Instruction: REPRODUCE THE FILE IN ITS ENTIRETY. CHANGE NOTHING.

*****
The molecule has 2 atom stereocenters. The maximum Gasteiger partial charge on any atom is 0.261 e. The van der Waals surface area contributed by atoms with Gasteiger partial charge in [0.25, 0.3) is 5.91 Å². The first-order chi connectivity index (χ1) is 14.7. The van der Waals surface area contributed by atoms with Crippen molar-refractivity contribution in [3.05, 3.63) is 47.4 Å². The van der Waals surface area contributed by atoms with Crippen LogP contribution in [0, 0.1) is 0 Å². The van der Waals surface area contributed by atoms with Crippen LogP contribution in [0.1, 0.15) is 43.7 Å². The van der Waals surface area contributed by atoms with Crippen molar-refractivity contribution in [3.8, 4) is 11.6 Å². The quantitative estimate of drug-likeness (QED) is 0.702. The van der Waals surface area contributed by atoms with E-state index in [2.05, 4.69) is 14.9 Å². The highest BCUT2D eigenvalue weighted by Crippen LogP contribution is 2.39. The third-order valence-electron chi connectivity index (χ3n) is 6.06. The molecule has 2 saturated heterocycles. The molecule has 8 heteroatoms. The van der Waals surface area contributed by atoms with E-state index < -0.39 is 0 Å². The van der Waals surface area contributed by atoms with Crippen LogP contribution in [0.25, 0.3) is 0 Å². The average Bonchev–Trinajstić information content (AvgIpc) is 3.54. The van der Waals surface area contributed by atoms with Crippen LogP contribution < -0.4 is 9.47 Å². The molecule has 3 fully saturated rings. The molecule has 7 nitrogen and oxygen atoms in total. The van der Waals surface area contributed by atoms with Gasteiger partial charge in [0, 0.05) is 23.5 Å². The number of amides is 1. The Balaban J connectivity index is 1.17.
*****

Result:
The molecule has 2 atom stereocenters. The maximum Gasteiger partial charge on any atom is 0.261 e. The van der Waals surface area contributed by atoms with Gasteiger partial charge in [0.25, 0.3) is 5.91 Å². The first-order chi connectivity index (χ1) is 14.7. The van der Waals surface area contributed by atoms with Crippen molar-refractivity contribution in [3.05, 3.63) is 47.4 Å². The van der Waals surface area contributed by atoms with Crippen LogP contribution in [0, 0.1) is 0 Å². The van der Waals surface area contributed by atoms with Crippen LogP contribution in [0.1, 0.15) is 43.7 Å². The van der Waals surface area contributed by atoms with Crippen molar-refractivity contribution in [3.8, 4) is 11.6 Å². The quantitative estimate of drug-likeness (QED) is 0.702. The van der Waals surface area contributed by atoms with E-state index in [2.05, 4.69) is 14.9 Å². The highest BCUT2D eigenvalue weighted by Crippen LogP contribution is 2.39. The third-order valence-electron chi connectivity index (χ3n) is 6.06. The molecule has 2 saturated heterocycles. The molecule has 8 heteroatoms. The van der Waals surface area contributed by atoms with E-state index < -0.39 is 0 Å². The van der Waals surface area contributed by atoms with Crippen LogP contribution in [0.25, 0.3) is 0 Å². The average Bonchev–Trinajstić information content (AvgIpc) is 3.54. The van der Waals surface area contributed by atoms with Crippen LogP contribution < -0.4 is 9.47 Å². The molecule has 3 fully saturated rings. The molecule has 7 nitrogen and oxygen atoms in total. The van der Waals surface area contributed by atoms with Gasteiger partial charge in [0, 0.05) is 23.5 Å². The number of amides is 1. The Balaban J connectivity index is 1.17.